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Downtown Chattanooga restaurant to be featured on cable food channel

Downtown Chattanooga restaurant to be featured on cable food channel
Downtown Chattanooga restaurant to be featured on cable food channel
By Beverly A. Carroll

The Pickle Barrel Bar & Grill closed for a few days in January after near sub zero temperatures caused a roof collapse in the downtown restaurant. Employees pitched in to help clean up the mess caused by a frozen sprinkler system and a construction crew finished the job.
But ceiling repairs had nothing to do with a short closure from 6 p.m. from Feb. 9 until 7 p.m. Feb. 11 as customers found out when they visited the Market Street eatery on Tuesday. Customers were met with confidentially contracts and documents asking to approve the release of their images for an as yet unnamed use before they could enter the business.
A truck from New Jersey-based Two Rivers Pictures parked behind the restaurant, located in one of three triangular shaped buildings in the downtown area.
Owner Nick Bowers stood outside with a handful of people.
“I can’t say anything,” Bowers, who with a partner opened the restaurant more than 30 years ago, said. “I could be fined $750,000 if I violate my agreement.”
Information gathered over several days suggests that the company was here filming a segment for a "Belly Up!" to air on the Cooking Channel. The company made some renovations and added some new menu items.
Inside camera crews followed Bowers and son Ben Bowers and daughter Daisy Bowers as well as servers clad in plaid shirts adorned with embroidered nametags. Bright lights flooded every dark corner of the normally dark restaurant and smoking was forbidden for the night.
The picture company made some renovations the restaurant in the building owned by Chattanooga attorney Arvin Rhinegold. The building is the third triangle shaped building starting with the Flat Iron Building on Cherry Street between Seventh Street and Georgia Avenue
Some of the touches included new chandeliers shaped like barrels with wooden staves and metal bands. A wooden arrow with flashing lights pointed to the upstairs that leads to the rooftop patio open in fair weather. Other subtle changes, such as arm level shelves lining the windows along the bar and clearing the clutter near the coffee machines added charm and feeling of newness without undermining the original décor and homey feeling of the place where, “everybody knows your name.”*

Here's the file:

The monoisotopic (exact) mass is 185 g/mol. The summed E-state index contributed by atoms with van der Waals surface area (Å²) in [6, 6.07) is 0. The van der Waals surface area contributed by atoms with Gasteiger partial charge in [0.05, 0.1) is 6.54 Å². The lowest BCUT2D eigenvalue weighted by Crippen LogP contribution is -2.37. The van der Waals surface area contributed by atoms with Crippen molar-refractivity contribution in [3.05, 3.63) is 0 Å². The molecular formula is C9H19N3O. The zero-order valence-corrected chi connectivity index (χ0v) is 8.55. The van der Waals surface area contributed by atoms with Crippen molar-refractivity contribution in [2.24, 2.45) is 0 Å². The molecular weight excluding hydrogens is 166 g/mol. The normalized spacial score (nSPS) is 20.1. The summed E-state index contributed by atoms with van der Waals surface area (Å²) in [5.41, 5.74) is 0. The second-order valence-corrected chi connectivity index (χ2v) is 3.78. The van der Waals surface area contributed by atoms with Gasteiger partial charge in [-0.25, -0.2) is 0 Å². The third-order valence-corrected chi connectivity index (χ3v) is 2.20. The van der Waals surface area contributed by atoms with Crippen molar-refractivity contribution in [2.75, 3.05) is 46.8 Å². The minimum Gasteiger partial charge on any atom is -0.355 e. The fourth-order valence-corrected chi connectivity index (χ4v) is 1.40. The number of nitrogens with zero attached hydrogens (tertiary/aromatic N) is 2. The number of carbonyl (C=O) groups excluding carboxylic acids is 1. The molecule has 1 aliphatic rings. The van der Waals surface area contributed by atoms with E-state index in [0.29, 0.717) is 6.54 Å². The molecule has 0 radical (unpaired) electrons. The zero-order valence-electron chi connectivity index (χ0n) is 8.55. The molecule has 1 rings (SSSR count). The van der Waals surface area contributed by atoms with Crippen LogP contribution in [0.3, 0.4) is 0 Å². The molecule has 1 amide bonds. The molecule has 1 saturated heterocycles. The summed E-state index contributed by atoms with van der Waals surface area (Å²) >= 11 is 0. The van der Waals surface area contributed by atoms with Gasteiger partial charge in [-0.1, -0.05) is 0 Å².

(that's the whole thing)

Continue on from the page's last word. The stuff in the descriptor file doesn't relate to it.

Tuesday’s menu had only three sandwiches and a desert, homemade pickle flavored ice cream the only changes in offerings that have not changed radically in the more than three decades the restaurant has served soups, salads, deli sandwiches and dinner items.
On the restaurant’s Facebook page fans rave about favorites such as the Immigrant or the Rueben.
Bowers opened the Pickle Barrel after he was laid off from his job as an air traffic controller in the 1980s. His mistake, he said, he believed President Ronald Reagan, who told the controllers he would support them if they went on strike. They did and he didn’t.
Most restaurants tend to have a shorter shelf life than many other types of businesses, according to restaurant industry research. Independently owned restaurants are more apt to fail than chain or franchise businesses with most closing their doors in the first year, according to a report in Of those survivors 70 percent don’t make it past the next three to five years, according to
Fans attribute the Pickle Barrel’s longevity to its customer and employee loyalty. Over the years the tiny diner, once home to the Yellow Deli, a group considered a religious cult that moved from Chattanooga to avoid what it considered persecution, the Pickle has become a home for its employees and customers who remained faithful. In the early 1980s the regular crowd called it The PB; the 1990 habitués called it the Barrel. Today the young servers and regulars have dubbed it “The Pickle.”
In addition to the family, Bowers has employed generations of servers and bartenders.
Twenty-eight-year-old Rachael Summers has worked at the Barrel while in school and between other jobs, following in both her mother’s and father’s footsteps. Other regulars who may stay away from years only to return after a catastrophic life event or simply because they just want to connect with someone.
Overheard in discussion was the suggestion that the show featuring the Pickle Barrel may air sometime in June.

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